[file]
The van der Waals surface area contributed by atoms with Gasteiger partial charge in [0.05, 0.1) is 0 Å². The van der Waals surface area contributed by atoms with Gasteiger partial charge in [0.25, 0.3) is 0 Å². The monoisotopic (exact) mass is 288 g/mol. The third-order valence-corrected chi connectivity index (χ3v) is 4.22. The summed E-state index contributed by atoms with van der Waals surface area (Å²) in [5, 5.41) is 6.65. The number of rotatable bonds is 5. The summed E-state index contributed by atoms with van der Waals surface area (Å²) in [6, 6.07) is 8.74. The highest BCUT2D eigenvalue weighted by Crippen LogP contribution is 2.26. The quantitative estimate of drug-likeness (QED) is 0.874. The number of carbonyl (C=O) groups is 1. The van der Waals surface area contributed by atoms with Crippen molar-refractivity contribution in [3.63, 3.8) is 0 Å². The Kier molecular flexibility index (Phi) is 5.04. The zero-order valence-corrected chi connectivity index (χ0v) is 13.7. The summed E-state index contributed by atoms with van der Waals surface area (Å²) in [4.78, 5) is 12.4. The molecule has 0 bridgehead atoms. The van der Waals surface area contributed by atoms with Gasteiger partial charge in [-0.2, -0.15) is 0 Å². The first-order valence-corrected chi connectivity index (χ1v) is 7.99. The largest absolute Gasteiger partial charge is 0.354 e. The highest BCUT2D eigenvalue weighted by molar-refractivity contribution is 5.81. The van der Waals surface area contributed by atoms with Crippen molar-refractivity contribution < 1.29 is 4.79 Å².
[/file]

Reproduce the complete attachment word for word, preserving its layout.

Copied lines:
The van der Waals surface area contributed by atoms with Gasteiger partial charge in [0.05, 0.1) is 0 Å². The van der Waals surface area contributed by atoms with Gasteiger partial charge in [0.25, 0.3) is 0 Å². The monoisotopic (exact) mass is 288 g/mol. The third-order valence-corrected chi connectivity index (χ3v) is 4.22. The summed E-state index contributed by atoms with van der Waals surface area (Å²) in [5, 5.41) is 6.65. The number of rotatable bonds is 5. The summed E-state index contributed by atoms with van der Waals surface area (Å²) in [6, 6.07) is 8.74. The highest BCUT2D eigenvalue weighted by Crippen LogP contribution is 2.26. The quantitative estimate of drug-likeness (QED) is 0.874. The number of carbonyl (C=O) groups is 1. The van der Waals surface area contributed by atoms with Crippen molar-refractivity contribution in [3.63, 3.8) is 0 Å². The Kier molecular flexibility index (Phi) is 5.04. The zero-order valence-corrected chi connectivity index (χ0v) is 13.7. The summed E-state index contributed by atoms with van der Waals surface area (Å²) in [4.78, 5) is 12.4. The molecule has 0 bridgehead atoms. The van der Waals surface area contributed by atoms with Gasteiger partial charge in [-0.2, -0.15) is 0 Å². The first-order valence-corrected chi connectivity index (χ1v) is 7.99. The largest absolute Gasteiger partial charge is 0.354 e. The highest BCUT2D eigenvalue weighted by molar-refractivity contribution is 5.81. The van der Waals surface area contributed by atoms with Crippen molar-refractivity contribution < 1.29 is 4.79 Å².